Thursday, December 02, 2010

IMF trapped in EU Sovereignty conundrum!

The IMF exists to aid sovereign nations in economic difficulties. EuroGroup member states do not properly meet such criteria, as a consequence the IMF has put itself between a rock and a hard place.

Most IMF bailouts involve a currency devaluation by the distressed nation. Such is not possible with the EuroGroup ex-nations. Ultimately a devaluation of the euro could be achieved by steady degradations of the credit ratings of all the EuroGroup member states, logically terminating in Germany, a process now clearly and steadily underway. Yet Germany has no legal obligation to participate, indeed any such action has effectively already been declared as unconstitutional. So how has the IMF fulfilled its own obligations to its Board Members and fund providers? In a report in the Irish Times this morning, linked here, we have the answer:

In the letters, it is conceded the Government stands ready to implement further austerity measures beyond the €15 billion in the four-year plan, if the stringent quarterly targets set out by the EU-IMF in its three-year programme are not met.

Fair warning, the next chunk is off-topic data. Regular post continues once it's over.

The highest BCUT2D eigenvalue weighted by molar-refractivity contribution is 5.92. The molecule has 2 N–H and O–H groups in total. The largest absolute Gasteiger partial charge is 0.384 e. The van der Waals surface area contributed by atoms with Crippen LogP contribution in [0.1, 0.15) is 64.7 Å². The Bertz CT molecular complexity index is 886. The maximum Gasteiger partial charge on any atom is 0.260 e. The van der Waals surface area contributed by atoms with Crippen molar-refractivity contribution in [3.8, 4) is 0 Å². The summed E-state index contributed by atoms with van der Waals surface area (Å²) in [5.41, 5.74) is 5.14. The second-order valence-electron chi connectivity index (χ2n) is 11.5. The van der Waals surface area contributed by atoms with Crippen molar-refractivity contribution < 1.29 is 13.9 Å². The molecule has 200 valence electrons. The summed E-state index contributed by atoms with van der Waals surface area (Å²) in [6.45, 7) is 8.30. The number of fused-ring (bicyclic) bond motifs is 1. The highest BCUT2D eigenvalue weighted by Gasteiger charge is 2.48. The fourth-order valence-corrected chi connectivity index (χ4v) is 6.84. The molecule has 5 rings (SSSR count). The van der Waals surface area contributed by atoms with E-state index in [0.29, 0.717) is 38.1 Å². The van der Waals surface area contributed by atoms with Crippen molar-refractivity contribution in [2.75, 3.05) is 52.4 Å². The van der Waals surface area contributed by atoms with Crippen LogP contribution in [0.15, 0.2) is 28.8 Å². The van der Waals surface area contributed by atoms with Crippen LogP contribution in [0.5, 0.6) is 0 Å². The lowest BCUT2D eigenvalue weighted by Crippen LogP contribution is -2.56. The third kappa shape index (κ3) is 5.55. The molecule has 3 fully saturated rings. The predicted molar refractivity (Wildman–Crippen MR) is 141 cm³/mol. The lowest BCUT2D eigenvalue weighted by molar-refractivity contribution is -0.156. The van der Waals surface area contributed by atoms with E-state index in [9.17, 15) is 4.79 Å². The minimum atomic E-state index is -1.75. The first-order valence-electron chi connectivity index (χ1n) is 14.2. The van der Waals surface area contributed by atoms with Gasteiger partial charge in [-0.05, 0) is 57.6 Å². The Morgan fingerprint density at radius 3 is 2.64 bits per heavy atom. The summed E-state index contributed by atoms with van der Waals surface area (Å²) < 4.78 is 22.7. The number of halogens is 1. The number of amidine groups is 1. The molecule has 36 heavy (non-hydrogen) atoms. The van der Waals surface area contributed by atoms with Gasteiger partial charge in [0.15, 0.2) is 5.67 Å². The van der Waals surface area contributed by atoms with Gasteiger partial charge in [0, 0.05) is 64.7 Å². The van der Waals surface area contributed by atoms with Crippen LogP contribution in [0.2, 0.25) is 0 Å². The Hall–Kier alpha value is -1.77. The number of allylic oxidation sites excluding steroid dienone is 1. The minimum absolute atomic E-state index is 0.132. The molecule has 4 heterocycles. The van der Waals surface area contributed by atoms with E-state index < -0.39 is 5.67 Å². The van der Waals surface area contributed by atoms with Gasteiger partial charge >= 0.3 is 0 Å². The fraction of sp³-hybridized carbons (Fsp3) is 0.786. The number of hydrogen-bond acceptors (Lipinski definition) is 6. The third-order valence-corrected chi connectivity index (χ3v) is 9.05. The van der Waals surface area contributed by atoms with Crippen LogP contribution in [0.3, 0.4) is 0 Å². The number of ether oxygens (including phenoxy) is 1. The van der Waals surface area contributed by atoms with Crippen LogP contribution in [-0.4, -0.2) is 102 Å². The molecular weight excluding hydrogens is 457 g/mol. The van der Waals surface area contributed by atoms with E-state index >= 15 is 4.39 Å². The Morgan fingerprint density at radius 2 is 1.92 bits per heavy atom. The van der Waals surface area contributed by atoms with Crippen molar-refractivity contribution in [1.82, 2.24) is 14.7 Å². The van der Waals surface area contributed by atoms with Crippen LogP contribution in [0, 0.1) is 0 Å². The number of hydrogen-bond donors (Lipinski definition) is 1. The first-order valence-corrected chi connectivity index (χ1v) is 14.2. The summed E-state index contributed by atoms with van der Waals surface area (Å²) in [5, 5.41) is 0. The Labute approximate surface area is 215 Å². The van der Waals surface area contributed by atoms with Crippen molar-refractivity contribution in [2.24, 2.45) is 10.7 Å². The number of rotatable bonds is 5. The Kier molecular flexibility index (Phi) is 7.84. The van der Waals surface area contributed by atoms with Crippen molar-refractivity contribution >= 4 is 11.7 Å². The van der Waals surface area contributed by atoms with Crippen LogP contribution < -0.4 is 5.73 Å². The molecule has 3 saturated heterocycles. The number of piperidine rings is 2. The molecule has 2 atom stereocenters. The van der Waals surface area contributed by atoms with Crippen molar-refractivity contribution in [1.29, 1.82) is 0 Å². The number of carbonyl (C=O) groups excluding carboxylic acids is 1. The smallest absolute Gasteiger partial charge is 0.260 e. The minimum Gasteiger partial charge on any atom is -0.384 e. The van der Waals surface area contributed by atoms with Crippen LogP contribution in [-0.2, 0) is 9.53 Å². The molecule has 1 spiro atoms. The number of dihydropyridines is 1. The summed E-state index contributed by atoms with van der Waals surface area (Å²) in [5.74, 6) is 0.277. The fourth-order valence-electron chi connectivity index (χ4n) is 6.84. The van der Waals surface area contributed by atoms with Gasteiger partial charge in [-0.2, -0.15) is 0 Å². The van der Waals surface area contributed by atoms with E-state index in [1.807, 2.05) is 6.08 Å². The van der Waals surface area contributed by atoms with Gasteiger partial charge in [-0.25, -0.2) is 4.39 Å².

The letter to IMF managing director Dominique Strauss-Kahn, states: “We stand ready to take any corrective actions that may become appropriate for this purpose as circumstances change. As is standard under fund-supported programmes, we will consult with the fund on the adoption of such actions.”

It appears from this that devaluation is not an option that has been ruled out by the IMF in so far as their loan to Ireland is concerned. (Note also the sting in the tail of the linked newspaper report which announces The Government has withheld from publication a side letter agreed with the EU and IMF outlining confidential measures for the banks and tax changes to be included in Tuesday’s budget.

Labels: ,


Post a Comment

<< Home